VOICE OF LIBERTY AFRICA: Is Technology Wiping Or Creating Jobs? – Lanre Olagunju


Economic advancement has always been a function of being able to provide improved goods and services at a faster rate with fewer workers. And to a large extent, technology has been a vital tool for economic progression. It’s undeniable that technology has greatly improved how business is done. Unfortunately as well, technology has resulted into disregarding the need for monotonous task and the people who carry them out, leading to freeing-up of so many jobs. MacAfee once pointed out that “certain kinds of document examination once done by armies of lawyers—can now be done competently by scanning technologies and software.” This implies that not only labour intensive jobs are being threatened.

The influx of technology in production is gradually annulling the conventional believe that increase in production instantly results into job creation. And sadly, many of the lost jobs aren’t immediately replaced with enough newer and higher skilled jobs to make up for the loss. Isn’t the Luddite fear of machines replacing people gradually becoming a reality? American entrepreneur and software engineer, Marc Andreessen didn’t mince words when he said “Software is eating the world. Industry after industry is being disrupted by software, and if your industry hasn't been transformed into a software business, you'd better start worrying now.”

Without any iota of doubt, technology, especially information technology has greatly helped in creating amazing opportunities which aren’t restricted to walls or boundaries. But studies have revealed that IT is basically favouring only 1% at the top of the pyramid while draining opportunities at the lower level most especially in the area of job creation. And come to think of it multi billion dollars information technology companies don’t essentially employ a large number of people. Twitter, with a financial worth of over $8 billion employs about 650 workers, Facebook with an estimated $3.7 billion in revenue and $1 billion profit in 2011 has only 3,000 employees.

Corporations benefit greatly basically because with modern technology they can operate leaner and then make more profits. “I had many occasions to work with the marketing reps, and the approach they used in selling anything to any customer was telling them that if they bought X number of their wonderful machines, they could lay off Y number of employees”A customer engineer with IBM for twenty-five years who specializes on installing and troubleshooting large mainframes IBM explained.


But it’s also very imperative to note that though the advent of new technology might destroy jobs initially, things will eventually balance up in the long term. The initially unemployed will later find jobs elsewhere; say in repair and maintenance of technological equipment.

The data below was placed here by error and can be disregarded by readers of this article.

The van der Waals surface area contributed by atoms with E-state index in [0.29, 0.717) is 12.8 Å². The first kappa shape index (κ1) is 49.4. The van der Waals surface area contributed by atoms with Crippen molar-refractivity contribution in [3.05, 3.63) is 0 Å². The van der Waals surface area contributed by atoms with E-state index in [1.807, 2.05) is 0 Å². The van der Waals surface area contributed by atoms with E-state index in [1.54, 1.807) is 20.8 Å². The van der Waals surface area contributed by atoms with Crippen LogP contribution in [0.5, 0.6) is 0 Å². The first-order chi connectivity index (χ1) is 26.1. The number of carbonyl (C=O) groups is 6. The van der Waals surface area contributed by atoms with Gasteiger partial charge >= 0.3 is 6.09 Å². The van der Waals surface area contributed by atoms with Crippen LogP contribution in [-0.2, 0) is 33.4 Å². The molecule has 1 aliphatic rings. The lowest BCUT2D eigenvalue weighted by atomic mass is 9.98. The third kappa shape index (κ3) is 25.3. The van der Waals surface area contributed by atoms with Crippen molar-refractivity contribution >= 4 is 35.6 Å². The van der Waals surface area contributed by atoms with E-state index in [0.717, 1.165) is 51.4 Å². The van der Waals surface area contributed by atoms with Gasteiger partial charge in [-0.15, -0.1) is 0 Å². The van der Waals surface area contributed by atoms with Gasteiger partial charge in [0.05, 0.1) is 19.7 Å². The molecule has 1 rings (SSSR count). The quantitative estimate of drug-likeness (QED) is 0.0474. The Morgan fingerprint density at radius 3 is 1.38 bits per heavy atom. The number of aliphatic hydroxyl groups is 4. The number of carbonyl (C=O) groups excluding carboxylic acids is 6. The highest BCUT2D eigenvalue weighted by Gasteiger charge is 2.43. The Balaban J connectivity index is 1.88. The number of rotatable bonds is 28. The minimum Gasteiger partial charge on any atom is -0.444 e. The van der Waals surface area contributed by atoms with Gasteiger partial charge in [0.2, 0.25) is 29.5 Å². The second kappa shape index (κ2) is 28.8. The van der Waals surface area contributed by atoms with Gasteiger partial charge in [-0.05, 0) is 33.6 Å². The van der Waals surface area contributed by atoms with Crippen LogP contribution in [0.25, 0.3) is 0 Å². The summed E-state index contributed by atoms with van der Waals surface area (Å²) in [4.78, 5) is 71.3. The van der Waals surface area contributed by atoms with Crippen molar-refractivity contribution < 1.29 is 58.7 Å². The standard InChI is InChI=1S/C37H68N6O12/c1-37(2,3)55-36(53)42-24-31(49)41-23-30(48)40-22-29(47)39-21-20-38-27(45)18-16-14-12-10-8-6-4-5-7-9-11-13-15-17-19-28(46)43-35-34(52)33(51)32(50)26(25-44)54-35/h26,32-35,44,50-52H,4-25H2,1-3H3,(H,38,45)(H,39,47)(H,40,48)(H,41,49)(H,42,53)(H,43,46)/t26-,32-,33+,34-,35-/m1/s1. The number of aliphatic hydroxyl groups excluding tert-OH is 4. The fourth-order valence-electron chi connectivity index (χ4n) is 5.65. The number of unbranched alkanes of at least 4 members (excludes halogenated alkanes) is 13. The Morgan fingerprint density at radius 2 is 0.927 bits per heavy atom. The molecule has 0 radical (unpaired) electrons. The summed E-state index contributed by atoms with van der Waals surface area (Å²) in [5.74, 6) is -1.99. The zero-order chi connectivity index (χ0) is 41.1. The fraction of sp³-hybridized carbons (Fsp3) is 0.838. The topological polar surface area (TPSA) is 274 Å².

On the other hand, we also should realize that success from thriving industries as a result of technological advancement would in many ways help the economy; consumers would be able to purchase goods at cheaper prizes, hence save more money, which would increase their demands and purchasing power for other products. Other industries would respond to this increase in demand by producing more, which automatically implies employing more workers. Also, the remaining few workers who didn’t lose their jobs would benefit from higher wages. And with higher profits, capitalists can now venture into other businesses where they’d naturally have to employ more workers. Almost everyone benefits in the long run. So in this sense, technology both eliminates and creates jobs. And this lends so much credence to the words of Robert Solow; Nobel Prize winning economist who said “it has been the norm throughout the course of history for technology to throw people out of work. But in the long run, employment keeps growing, and wages keep rising”

We obviously can’t stand on the way of technological revolution; therefore one way to curb the rise of unemployment as a result of technological advancement is to reinvent our educational system such that modern education can deal with the current unemployment issues surrounding modern realities.

To find relevance in the ever changing world of growing technology, it’s important that individuals reinvent themselves and be devoted to constant professional trainings and never ending improvements. Basically because jobs that require mentally creative analytic skills and high level problem solving ability can’t easily find technological replacements. The inability to think creatively and critically implies difficulty in getting or maintaining employment.



‘Lanre Olagunju is a regular contributor to the Voice of Liberty Africa Project and also a prize winner with African Liberty. 

Lanre takes us through technology and the realities of its world in our world